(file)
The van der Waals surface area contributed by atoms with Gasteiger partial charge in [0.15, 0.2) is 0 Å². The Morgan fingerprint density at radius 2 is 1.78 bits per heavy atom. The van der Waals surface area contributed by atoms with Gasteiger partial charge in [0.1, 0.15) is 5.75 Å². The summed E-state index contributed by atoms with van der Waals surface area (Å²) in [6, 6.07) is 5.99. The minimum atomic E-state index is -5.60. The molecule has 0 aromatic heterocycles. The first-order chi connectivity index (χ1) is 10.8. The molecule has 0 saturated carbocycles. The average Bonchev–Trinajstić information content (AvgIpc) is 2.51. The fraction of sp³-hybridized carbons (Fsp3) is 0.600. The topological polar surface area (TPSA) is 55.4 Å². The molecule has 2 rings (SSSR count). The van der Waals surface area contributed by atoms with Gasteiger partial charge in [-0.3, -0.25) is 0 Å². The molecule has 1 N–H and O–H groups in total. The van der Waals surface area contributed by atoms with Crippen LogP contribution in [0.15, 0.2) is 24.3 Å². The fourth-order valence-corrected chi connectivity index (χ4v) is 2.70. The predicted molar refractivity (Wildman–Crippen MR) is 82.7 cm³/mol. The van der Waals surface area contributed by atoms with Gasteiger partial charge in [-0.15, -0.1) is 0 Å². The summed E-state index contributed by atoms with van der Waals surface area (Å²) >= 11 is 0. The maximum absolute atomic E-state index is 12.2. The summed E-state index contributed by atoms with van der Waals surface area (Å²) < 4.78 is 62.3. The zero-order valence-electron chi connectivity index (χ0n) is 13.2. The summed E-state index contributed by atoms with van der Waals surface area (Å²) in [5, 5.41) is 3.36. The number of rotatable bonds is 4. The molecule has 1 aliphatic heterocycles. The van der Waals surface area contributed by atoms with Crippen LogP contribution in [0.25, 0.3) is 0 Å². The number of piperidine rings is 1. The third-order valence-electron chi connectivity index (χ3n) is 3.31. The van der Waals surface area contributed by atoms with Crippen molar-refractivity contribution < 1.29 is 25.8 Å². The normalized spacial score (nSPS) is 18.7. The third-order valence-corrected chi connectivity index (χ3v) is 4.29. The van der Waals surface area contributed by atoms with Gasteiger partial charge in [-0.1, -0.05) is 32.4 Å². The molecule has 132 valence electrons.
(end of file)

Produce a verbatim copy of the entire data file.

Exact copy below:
The van der Waals surface area contributed by atoms with Gasteiger partial charge in [0.15, 0.2) is 0 Å². The Morgan fingerprint density at radius 2 is 1.78 bits per heavy atom. The van der Waals surface area contributed by atoms with Gasteiger partial charge in [0.1, 0.15) is 5.75 Å². The summed E-state index contributed by atoms with van der Waals surface area (Å²) in [6, 6.07) is 5.99. The minimum atomic E-state index is -5.60. The molecule has 0 aromatic heterocycles. The first-order chi connectivity index (χ1) is 10.8. The molecule has 0 saturated carbocycles. The average Bonchev–Trinajstić information content (AvgIpc) is 2.51. The fraction of sp³-hybridized carbons (Fsp3) is 0.600. The topological polar surface area (TPSA) is 55.4 Å². The molecule has 2 rings (SSSR count). The van der Waals surface area contributed by atoms with Gasteiger partial charge in [-0.3, -0.25) is 0 Å². The molecule has 1 N–H and O–H groups in total. The van der Waals surface area contributed by atoms with Crippen LogP contribution in [0.15, 0.2) is 24.3 Å². The fourth-order valence-corrected chi connectivity index (χ4v) is 2.70. The predicted molar refractivity (Wildman–Crippen MR) is 82.7 cm³/mol. The van der Waals surface area contributed by atoms with Gasteiger partial charge in [-0.15, -0.1) is 0 Å². The summed E-state index contributed by atoms with van der Waals surface area (Å²) >= 11 is 0. The maximum absolute atomic E-state index is 12.2. The summed E-state index contributed by atoms with van der Waals surface area (Å²) < 4.78 is 62.3. The zero-order valence-electron chi connectivity index (χ0n) is 13.2. The summed E-state index contributed by atoms with van der Waals surface area (Å²) in [5, 5.41) is 3.36. The number of rotatable bonds is 4. The molecule has 1 aliphatic heterocycles. The van der Waals surface area contributed by atoms with Crippen LogP contribution in [0.25, 0.3) is 0 Å². The number of piperidine rings is 1. The third-order valence-electron chi connectivity index (χ3n) is 3.31. The van der Waals surface area contributed by atoms with Crippen molar-refractivity contribution < 1.29 is 25.8 Å². The normalized spacial score (nSPS) is 18.7. The third-order valence-corrected chi connectivity index (χ3v) is 4.29. The van der Waals surface area contributed by atoms with Gasteiger partial charge in [-0.1, -0.05) is 32.4 Å². The molecule has 132 valence electrons.